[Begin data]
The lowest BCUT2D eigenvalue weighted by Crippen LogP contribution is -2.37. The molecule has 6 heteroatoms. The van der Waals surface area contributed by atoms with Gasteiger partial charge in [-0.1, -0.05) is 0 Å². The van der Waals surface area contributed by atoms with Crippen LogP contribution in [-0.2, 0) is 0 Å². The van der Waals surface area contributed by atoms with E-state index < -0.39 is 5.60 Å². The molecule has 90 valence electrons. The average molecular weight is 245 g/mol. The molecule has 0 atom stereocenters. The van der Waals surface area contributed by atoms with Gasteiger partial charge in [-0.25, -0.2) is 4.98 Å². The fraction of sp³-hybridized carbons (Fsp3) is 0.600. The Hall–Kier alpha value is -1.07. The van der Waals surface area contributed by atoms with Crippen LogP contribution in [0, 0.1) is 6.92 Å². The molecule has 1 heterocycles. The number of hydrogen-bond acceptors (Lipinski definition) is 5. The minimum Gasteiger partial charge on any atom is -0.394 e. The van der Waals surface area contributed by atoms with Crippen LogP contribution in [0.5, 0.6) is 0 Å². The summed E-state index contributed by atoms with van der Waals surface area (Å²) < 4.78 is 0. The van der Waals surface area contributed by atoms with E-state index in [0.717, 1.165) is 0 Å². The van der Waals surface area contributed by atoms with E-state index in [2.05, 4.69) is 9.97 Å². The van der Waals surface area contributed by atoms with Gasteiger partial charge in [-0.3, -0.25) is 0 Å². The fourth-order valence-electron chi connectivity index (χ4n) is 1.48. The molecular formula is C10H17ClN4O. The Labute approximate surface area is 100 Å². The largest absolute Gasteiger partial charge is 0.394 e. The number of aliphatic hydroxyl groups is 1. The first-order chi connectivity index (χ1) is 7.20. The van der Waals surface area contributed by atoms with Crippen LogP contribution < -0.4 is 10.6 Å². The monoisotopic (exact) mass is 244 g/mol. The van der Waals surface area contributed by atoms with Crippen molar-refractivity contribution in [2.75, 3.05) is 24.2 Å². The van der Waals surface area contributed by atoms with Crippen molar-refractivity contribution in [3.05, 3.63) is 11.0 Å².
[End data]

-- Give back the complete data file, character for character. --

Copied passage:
The lowest BCUT2D eigenvalue weighted by Crippen LogP contribution is -2.37. The molecule has 6 heteroatoms. The van der Waals surface area contributed by atoms with Gasteiger partial charge in [-0.1, -0.05) is 0 Å². The van der Waals surface area contributed by atoms with Crippen LogP contribution in [-0.2, 0) is 0 Å². The van der Waals surface area contributed by atoms with E-state index < -0.39 is 5.60 Å². The molecule has 90 valence electrons. The average molecular weight is 245 g/mol. The molecule has 0 atom stereocenters. The van der Waals surface area contributed by atoms with Gasteiger partial charge in [-0.25, -0.2) is 4.98 Å². The fraction of sp³-hybridized carbons (Fsp3) is 0.600. The Hall–Kier alpha value is -1.07. The van der Waals surface area contributed by atoms with Crippen LogP contribution in [0, 0.1) is 6.92 Å². The molecule has 1 heterocycles. The number of hydrogen-bond acceptors (Lipinski definition) is 5. The minimum Gasteiger partial charge on any atom is -0.394 e. The van der Waals surface area contributed by atoms with Crippen LogP contribution in [0.5, 0.6) is 0 Å². The summed E-state index contributed by atoms with van der Waals surface area (Å²) < 4.78 is 0. The van der Waals surface area contributed by atoms with E-state index in [0.717, 1.165) is 0 Å². The van der Waals surface area contributed by atoms with E-state index in [2.05, 4.69) is 9.97 Å². The van der Waals surface area contributed by atoms with Gasteiger partial charge in [-0.3, -0.25) is 0 Å². The fourth-order valence-electron chi connectivity index (χ4n) is 1.48. The molecular formula is C10H17ClN4O. The Labute approximate surface area is 100 Å². The largest absolute Gasteiger partial charge is 0.394 e. The number of aliphatic hydroxyl groups is 1. The first-order chi connectivity index (χ1) is 7.20. The van der Waals surface area contributed by atoms with Crippen LogP contribution < -0.4 is 10.6 Å². The monoisotopic (exact) mass is 244 g/mol. The van der Waals surface area contributed by atoms with Crippen molar-refractivity contribution in [2.75, 3.05) is 24.2 Å². The van der Waals surface area contributed by atoms with Crippen molar-refractivity contribution in [3.05, 3.63) is 11.0 Å².